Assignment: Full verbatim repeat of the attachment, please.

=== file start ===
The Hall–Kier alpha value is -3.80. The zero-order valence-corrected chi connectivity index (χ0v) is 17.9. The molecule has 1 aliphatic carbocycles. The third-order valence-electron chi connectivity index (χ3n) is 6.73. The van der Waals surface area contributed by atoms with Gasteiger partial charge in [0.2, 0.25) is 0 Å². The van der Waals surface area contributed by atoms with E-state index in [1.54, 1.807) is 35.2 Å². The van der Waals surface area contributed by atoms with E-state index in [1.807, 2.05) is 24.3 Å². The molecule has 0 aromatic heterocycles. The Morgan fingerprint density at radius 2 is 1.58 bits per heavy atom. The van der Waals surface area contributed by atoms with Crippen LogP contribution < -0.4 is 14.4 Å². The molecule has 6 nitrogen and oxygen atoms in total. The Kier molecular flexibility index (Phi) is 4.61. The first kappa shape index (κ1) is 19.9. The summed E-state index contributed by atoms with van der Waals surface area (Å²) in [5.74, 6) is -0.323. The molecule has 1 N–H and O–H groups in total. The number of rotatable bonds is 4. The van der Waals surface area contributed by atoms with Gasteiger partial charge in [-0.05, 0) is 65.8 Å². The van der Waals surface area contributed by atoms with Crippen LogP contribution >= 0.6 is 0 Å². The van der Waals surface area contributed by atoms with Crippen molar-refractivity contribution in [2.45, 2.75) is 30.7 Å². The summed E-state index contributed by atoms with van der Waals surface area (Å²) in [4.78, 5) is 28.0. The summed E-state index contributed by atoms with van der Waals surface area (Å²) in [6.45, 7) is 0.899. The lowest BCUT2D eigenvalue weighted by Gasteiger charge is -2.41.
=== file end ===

The Hall–Kier alpha value is -3.80. The zero-order valence-corrected chi connectivity index (χ0v) is 17.9. The molecule has 1 aliphatic carbocycles. The third-order valence-electron chi connectivity index (χ3n) is 6.73. The van der Waals surface area contributed by atoms with Gasteiger partial charge in [0.2, 0.25) is 0 Å². The van der Waals surface area contributed by atoms with E-state index in [1.54, 1.807) is 35.2 Å². The van der Waals surface area contributed by atoms with E-state index in [1.807, 2.05) is 24.3 Å². The molecule has 0 aromatic heterocycles. The Morgan fingerprint density at radius 2 is 1.58 bits per heavy atom. The van der Waals surface area contributed by atoms with Crippen LogP contribution < -0.4 is 14.4 Å². The molecule has 6 nitrogen and oxygen atoms in total. The Kier molecular flexibility index (Phi) is 4.61. The first kappa shape index (κ1) is 19.9. The summed E-state index contributed by atoms with van der Waals surface area (Å²) in [5.74, 6) is -0.323. The molecule has 1 N–H and O–H groups in total. The number of rotatable bonds is 4. The van der Waals surface area contributed by atoms with Gasteiger partial charge in [-0.05, 0) is 65.8 Å². The van der Waals surface area contributed by atoms with Crippen LogP contribution >= 0.6 is 0 Å². The van der Waals surface area contributed by atoms with Crippen molar-refractivity contribution in [2.45, 2.75) is 30.7 Å². The summed E-state index contributed by atoms with van der Waals surface area (Å²) in [4.78, 5) is 28.0. The summed E-state index contributed by atoms with van der Waals surface area (Å²) in [6.45, 7) is 0.899. The lowest BCUT2D eigenvalue weighted by Gasteiger charge is -2.41.